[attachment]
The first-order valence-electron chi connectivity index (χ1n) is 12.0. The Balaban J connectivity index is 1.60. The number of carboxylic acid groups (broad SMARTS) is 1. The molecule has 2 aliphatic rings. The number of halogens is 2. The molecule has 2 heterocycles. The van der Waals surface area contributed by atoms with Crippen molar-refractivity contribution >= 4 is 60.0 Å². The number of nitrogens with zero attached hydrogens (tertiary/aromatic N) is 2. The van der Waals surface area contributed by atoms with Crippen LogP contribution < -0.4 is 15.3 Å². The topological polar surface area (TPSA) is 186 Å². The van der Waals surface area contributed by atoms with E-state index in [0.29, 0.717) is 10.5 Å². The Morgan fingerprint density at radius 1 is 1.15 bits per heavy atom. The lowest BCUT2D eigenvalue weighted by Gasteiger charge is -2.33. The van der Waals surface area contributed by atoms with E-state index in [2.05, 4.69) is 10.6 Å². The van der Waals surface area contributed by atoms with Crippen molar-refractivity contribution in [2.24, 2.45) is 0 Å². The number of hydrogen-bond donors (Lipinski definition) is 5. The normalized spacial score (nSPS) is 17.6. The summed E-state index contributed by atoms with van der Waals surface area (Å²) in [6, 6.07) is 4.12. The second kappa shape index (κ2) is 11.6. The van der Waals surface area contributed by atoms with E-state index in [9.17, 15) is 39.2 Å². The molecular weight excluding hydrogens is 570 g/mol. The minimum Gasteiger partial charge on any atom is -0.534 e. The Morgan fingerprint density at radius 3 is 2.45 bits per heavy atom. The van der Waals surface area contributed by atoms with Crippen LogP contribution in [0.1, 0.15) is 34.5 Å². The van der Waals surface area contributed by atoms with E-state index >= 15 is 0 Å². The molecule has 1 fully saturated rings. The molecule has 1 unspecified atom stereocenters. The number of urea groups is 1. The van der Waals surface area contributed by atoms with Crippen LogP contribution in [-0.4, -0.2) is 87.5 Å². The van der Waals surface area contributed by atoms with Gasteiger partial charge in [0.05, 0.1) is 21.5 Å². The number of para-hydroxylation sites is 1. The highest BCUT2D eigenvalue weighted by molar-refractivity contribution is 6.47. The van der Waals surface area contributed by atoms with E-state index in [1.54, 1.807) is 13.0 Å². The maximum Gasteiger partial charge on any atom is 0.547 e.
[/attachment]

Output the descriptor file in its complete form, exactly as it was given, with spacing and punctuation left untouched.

The first-order valence-electron chi connectivity index (χ1n) is 12.0. The Balaban J connectivity index is 1.60. The number of carboxylic acid groups (broad SMARTS) is 1. The molecule has 2 aliphatic rings. The number of halogens is 2. The molecule has 2 heterocycles. The van der Waals surface area contributed by atoms with Crippen molar-refractivity contribution >= 4 is 60.0 Å². The number of nitrogens with zero attached hydrogens (tertiary/aromatic N) is 2. The van der Waals surface area contributed by atoms with Crippen LogP contribution < -0.4 is 15.3 Å². The topological polar surface area (TPSA) is 186 Å². The van der Waals surface area contributed by atoms with E-state index in [0.29, 0.717) is 10.5 Å². The Morgan fingerprint density at radius 1 is 1.15 bits per heavy atom. The lowest BCUT2D eigenvalue weighted by Gasteiger charge is -2.33. The van der Waals surface area contributed by atoms with E-state index in [2.05, 4.69) is 10.6 Å². The van der Waals surface area contributed by atoms with Crippen molar-refractivity contribution in [2.24, 2.45) is 0 Å². The number of hydrogen-bond donors (Lipinski definition) is 5. The normalized spacial score (nSPS) is 17.6. The summed E-state index contributed by atoms with van der Waals surface area (Å²) in [6, 6.07) is 4.12. The second kappa shape index (κ2) is 11.6. The van der Waals surface area contributed by atoms with E-state index in [9.17, 15) is 39.2 Å². The molecular weight excluding hydrogens is 570 g/mol. The minimum Gasteiger partial charge on any atom is -0.534 e. The Morgan fingerprint density at radius 3 is 2.45 bits per heavy atom. The van der Waals surface area contributed by atoms with Crippen LogP contribution in [0.1, 0.15) is 34.5 Å². The van der Waals surface area contributed by atoms with E-state index >= 15 is 0 Å². The molecule has 1 fully saturated rings. The molecule has 1 unspecified atom stereocenters. The number of urea groups is 1. The van der Waals surface area contributed by atoms with Crippen LogP contribution in [-0.4, -0.2) is 87.5 Å². The van der Waals surface area contributed by atoms with Gasteiger partial charge in [0.05, 0.1) is 21.5 Å². The number of para-hydroxylation sites is 1. The highest BCUT2D eigenvalue weighted by molar-refractivity contribution is 6.47. The van der Waals surface area contributed by atoms with E-state index in [1.54, 1.807) is 13.0 Å². The maximum Gasteiger partial charge on any atom is 0.547 e.